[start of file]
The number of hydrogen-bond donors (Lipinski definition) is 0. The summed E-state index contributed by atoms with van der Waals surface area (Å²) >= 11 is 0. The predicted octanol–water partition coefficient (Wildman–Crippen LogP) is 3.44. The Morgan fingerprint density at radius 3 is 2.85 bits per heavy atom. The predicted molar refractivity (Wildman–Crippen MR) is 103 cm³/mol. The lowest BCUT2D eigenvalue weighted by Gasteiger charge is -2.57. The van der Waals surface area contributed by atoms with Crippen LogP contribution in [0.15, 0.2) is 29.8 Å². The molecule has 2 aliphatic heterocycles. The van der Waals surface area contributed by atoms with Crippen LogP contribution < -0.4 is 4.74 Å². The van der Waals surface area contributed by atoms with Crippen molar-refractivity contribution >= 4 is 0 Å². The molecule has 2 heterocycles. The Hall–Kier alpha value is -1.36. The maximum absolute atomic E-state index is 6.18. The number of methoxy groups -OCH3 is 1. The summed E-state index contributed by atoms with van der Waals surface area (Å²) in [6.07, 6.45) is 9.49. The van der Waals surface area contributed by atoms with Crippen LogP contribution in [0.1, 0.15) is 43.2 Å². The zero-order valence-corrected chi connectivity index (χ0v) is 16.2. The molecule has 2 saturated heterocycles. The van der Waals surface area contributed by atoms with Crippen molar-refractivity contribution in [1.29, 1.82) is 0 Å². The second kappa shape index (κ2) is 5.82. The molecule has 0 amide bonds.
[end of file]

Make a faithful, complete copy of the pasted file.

The number of hydrogen-bond donors (Lipinski definition) is 0. The summed E-state index contributed by atoms with van der Waals surface area (Å²) >= 11 is 0. The predicted octanol–water partition coefficient (Wildman–Crippen LogP) is 3.44. The Morgan fingerprint density at radius 3 is 2.85 bits per heavy atom. The predicted molar refractivity (Wildman–Crippen MR) is 103 cm³/mol. The lowest BCUT2D eigenvalue weighted by Gasteiger charge is -2.57. The van der Waals surface area contributed by atoms with Crippen LogP contribution in [0.15, 0.2) is 29.8 Å². The molecule has 2 aliphatic heterocycles. The van der Waals surface area contributed by atoms with Crippen LogP contribution < -0.4 is 4.74 Å². The van der Waals surface area contributed by atoms with Crippen molar-refractivity contribution >= 4 is 0 Å². The molecule has 2 heterocycles. The Hall–Kier alpha value is -1.36. The maximum absolute atomic E-state index is 6.18. The number of methoxy groups -OCH3 is 1. The summed E-state index contributed by atoms with van der Waals surface area (Å²) in [6.07, 6.45) is 9.49. The van der Waals surface area contributed by atoms with Crippen LogP contribution in [0.1, 0.15) is 43.2 Å². The zero-order valence-corrected chi connectivity index (χ0v) is 16.2. The molecule has 2 saturated heterocycles. The van der Waals surface area contributed by atoms with Crippen molar-refractivity contribution in [1.29, 1.82) is 0 Å². The second kappa shape index (κ2) is 5.82. The molecule has 0 amide bonds.